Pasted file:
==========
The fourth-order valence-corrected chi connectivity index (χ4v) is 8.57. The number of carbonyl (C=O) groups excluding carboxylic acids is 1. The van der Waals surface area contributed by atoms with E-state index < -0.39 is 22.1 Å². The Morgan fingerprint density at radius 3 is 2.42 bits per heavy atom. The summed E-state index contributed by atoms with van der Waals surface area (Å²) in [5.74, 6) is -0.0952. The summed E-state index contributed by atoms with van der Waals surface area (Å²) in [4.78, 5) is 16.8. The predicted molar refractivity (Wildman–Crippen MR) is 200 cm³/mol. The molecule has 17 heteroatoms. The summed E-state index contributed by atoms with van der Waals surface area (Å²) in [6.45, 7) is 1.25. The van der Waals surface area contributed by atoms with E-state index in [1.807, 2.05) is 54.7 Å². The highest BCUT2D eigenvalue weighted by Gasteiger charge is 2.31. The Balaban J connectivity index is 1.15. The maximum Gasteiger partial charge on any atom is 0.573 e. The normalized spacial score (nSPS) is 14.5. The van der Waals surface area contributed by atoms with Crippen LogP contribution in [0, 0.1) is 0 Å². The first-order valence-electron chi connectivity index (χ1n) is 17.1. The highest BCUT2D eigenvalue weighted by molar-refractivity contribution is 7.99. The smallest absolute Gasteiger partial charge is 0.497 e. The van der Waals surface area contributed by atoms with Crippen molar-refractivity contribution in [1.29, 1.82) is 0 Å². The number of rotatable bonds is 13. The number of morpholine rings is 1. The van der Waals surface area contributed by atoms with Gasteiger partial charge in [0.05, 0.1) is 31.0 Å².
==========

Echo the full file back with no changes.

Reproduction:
The fourth-order valence-corrected chi connectivity index (χ4v) is 8.57. The number of carbonyl (C=O) groups excluding carboxylic acids is 1. The van der Waals surface area contributed by atoms with E-state index < -0.39 is 22.1 Å². The Morgan fingerprint density at radius 3 is 2.42 bits per heavy atom. The summed E-state index contributed by atoms with van der Waals surface area (Å²) in [5.74, 6) is -0.0952. The summed E-state index contributed by atoms with van der Waals surface area (Å²) in [4.78, 5) is 16.8. The predicted molar refractivity (Wildman–Crippen MR) is 200 cm³/mol. The molecule has 17 heteroatoms. The summed E-state index contributed by atoms with van der Waals surface area (Å²) in [6.45, 7) is 1.25. The van der Waals surface area contributed by atoms with E-state index in [1.807, 2.05) is 54.7 Å². The highest BCUT2D eigenvalue weighted by Gasteiger charge is 2.31. The Balaban J connectivity index is 1.15. The maximum Gasteiger partial charge on any atom is 0.573 e. The normalized spacial score (nSPS) is 14.5. The van der Waals surface area contributed by atoms with Crippen LogP contribution in [0, 0.1) is 0 Å². The first-order valence-electron chi connectivity index (χ1n) is 17.1. The highest BCUT2D eigenvalue weighted by molar-refractivity contribution is 7.99. The smallest absolute Gasteiger partial charge is 0.497 e. The van der Waals surface area contributed by atoms with Crippen molar-refractivity contribution in [1.29, 1.82) is 0 Å². The number of rotatable bonds is 13. The number of morpholine rings is 1. The van der Waals surface area contributed by atoms with Gasteiger partial charge in [0.05, 0.1) is 31.0 Å².